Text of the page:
A house full of community, perspectives on Greek life housing

Riley LeCocq, Editor-in-Chief

“It’s a unique experience, being able to live with 60 plus of your best friends.” 

According to Cade Dinsmore, president of Sigma Alpha Epsilon fraternity, this is the highlight of living in greek life housing at Oregon State University.

Dinsmore describes the normal process for fraternity members living in to begin after their first year where members then live in for two years, typically their sophomore and junior years of school. Although in some cases when space allows new members are allowed to move in within their first year. 

“If you need to talk to someone, you go, you walk right down the hall,” Dinsmore said. “It’s so easy to find people and there’s always something going on.” 

The social benefit of meeting new people and always having a friend around is an experience shared by OSU sororities as well according to Devyn Halvorson, the 2022 panhellenic president and member of Alpha Omicron Pi.

“Once [members] moved in, they became best friends with people they would have never expected to be friends with,” Halvorson said. “Another great thing about living in is the proximity to campus, all chapter houses are a short walk to campus and there is most likely someone else that has a class at the same time as you that can also walk with you to campus.”

Aside from the friends and proximity, the amenities and finances also appear to be a perk of living in Greek life housing according to Halvorson.

“You are paying for your place to live, what would normally be utilities, and you are also paying for two cooked meals a day with snacks,” Halvorson said. “All of our chapter facilities have a chef who cooks two meals a day Monday through Friday every week.”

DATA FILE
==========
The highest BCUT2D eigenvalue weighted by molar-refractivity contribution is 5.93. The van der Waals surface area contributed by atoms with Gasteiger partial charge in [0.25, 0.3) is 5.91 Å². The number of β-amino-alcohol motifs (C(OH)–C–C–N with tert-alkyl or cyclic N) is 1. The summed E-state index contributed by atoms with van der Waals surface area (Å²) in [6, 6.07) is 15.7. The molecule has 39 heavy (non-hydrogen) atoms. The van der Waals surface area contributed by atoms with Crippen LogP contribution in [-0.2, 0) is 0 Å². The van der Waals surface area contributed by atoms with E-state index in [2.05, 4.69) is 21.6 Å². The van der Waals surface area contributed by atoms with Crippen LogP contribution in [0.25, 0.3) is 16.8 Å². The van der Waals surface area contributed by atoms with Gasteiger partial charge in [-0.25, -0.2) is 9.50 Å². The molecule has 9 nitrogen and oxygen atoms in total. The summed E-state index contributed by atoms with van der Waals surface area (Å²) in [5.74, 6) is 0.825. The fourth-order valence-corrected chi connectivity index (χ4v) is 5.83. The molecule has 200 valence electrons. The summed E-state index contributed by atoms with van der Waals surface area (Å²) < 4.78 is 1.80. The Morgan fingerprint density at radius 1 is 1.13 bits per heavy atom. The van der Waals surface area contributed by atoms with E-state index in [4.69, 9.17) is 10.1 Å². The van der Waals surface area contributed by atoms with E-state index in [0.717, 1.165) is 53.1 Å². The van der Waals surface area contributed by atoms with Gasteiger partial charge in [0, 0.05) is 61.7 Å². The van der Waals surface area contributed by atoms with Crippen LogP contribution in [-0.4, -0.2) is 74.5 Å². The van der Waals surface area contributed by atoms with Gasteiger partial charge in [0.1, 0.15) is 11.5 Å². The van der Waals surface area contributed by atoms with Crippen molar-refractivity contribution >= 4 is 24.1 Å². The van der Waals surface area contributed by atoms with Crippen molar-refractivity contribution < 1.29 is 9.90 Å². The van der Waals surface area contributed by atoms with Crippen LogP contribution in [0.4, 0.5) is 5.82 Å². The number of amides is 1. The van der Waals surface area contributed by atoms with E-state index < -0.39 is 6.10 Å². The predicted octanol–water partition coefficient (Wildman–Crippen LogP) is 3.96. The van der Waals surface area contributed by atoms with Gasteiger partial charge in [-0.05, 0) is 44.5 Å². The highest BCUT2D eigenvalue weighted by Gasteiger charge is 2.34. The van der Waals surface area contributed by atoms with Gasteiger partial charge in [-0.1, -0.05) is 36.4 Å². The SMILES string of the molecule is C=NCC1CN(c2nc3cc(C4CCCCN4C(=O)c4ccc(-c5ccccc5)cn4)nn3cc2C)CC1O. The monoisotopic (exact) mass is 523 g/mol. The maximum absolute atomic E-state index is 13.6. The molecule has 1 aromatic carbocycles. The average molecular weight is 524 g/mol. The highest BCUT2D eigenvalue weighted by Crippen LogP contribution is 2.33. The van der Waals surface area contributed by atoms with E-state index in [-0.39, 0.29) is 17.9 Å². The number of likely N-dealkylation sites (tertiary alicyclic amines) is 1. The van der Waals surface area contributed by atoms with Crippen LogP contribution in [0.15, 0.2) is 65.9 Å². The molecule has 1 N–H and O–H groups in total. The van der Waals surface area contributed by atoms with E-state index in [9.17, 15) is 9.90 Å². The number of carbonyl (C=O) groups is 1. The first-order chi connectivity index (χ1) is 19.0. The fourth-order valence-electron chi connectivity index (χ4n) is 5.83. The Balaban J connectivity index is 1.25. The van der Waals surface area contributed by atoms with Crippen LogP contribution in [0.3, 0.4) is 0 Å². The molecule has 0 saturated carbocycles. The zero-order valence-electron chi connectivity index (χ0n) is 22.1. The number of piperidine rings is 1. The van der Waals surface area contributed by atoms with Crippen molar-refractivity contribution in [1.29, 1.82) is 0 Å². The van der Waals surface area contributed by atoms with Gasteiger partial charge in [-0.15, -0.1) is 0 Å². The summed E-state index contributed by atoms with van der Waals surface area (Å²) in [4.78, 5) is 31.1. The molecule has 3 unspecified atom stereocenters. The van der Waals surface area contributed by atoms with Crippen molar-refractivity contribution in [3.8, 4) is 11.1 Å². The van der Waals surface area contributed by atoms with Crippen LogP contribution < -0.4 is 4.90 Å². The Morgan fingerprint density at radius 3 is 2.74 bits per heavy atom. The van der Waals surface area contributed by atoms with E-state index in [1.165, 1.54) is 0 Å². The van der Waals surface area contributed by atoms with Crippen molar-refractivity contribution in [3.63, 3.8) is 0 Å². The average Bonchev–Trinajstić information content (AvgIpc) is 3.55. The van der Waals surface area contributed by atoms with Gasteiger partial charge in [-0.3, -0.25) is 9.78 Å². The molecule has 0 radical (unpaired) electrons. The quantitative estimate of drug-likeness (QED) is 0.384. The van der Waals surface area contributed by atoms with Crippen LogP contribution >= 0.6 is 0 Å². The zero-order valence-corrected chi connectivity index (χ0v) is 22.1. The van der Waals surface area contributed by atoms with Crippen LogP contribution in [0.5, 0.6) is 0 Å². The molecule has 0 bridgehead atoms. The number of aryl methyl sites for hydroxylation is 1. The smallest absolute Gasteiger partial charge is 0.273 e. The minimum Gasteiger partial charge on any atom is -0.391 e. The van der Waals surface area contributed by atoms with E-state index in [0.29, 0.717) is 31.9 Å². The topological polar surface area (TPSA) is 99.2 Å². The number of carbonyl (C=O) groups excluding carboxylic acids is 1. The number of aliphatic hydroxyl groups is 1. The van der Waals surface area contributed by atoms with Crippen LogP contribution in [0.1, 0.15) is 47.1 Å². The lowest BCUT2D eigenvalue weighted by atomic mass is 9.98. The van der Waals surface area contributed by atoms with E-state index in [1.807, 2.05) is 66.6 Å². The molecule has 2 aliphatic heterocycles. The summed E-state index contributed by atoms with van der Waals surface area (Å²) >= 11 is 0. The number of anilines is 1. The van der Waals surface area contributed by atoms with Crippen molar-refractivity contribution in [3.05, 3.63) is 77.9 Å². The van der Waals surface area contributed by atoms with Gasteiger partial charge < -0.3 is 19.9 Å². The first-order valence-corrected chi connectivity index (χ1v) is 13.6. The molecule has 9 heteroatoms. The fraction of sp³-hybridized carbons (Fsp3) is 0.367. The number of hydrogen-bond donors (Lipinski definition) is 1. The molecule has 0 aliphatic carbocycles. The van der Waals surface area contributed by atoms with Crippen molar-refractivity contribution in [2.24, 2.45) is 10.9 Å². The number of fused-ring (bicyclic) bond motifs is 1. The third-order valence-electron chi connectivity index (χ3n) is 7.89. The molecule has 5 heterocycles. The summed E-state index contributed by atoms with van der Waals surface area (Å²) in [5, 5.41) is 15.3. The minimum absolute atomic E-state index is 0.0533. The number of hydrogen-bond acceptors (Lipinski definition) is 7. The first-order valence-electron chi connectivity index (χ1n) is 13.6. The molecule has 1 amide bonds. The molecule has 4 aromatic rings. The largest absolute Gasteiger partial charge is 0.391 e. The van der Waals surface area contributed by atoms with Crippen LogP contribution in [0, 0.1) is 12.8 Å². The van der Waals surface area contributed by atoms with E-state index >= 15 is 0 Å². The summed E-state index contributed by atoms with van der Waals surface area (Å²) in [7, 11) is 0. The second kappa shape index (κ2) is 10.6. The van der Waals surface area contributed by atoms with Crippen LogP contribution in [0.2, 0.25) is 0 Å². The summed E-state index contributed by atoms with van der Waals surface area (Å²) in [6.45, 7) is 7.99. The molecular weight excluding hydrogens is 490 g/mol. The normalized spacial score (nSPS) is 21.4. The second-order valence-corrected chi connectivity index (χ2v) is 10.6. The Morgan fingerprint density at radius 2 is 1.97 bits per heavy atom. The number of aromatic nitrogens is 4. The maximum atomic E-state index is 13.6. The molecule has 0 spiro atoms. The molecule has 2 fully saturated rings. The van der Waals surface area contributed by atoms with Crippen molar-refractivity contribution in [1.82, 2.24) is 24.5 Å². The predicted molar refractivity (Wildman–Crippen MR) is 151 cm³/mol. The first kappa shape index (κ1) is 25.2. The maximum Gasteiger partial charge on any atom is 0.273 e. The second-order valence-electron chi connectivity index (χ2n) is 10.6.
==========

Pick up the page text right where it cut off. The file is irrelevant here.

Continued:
According to Dinsmore, for SAE specifically this works out to be about $3,000 per term. 

In addition to dining, each house typically includes communal sleeping areas as well as day rooms and living rooms. 

According to Alpha Delta Gamma sorority member and third year business management and supply chain logistics student Kelli Nekomoto, these common areas were where she became more comfortable with striking up conversations and was able to bond with other girls. 

“I love how everybody’s super into the beaver community and like Corvallis  in general is already such a good community of like supporters,” Nekomoto said.  

However there are other aspects to consider when living with upwards of 30 other people. According to Nekomoto, the shift from campus residence halls to greek life housing was an adjustment. 

“By winter or spring term I finally kind of got it down and like I found out how to get quiet time within a lot of people,” Nekomoto said. “Because you kind of have to find your free time away from the house, then it kinda nudges you in the right direction of finding other places on campus or off campus to study.”

The other aspect of Greek life housing that drew Nekomoto to living out after her standard time is the difficulty in finding housing during breaks as many sorority houses close for winter, spring and summer breaks. 

“For spring break I had to find another place to crash for the week.” Nekomoto said. “So it is a little bit hard in terms of you have to move a bunch of stuff and I didn’t have a car last year or so it was pretty much whatever I can do in walking distance.”

Nekomoto mentioned that to help with these break times many of the older members of the sorority are typically welcoming for those who need a place to stay, tying back to the community aspect of Greek life. 

“I mean, we’re gonna have the rest of our lives to live in a more private setting,” Dinsmore said. “This is a very unique time in our lives, and it’s a very, very, very cool experience.”

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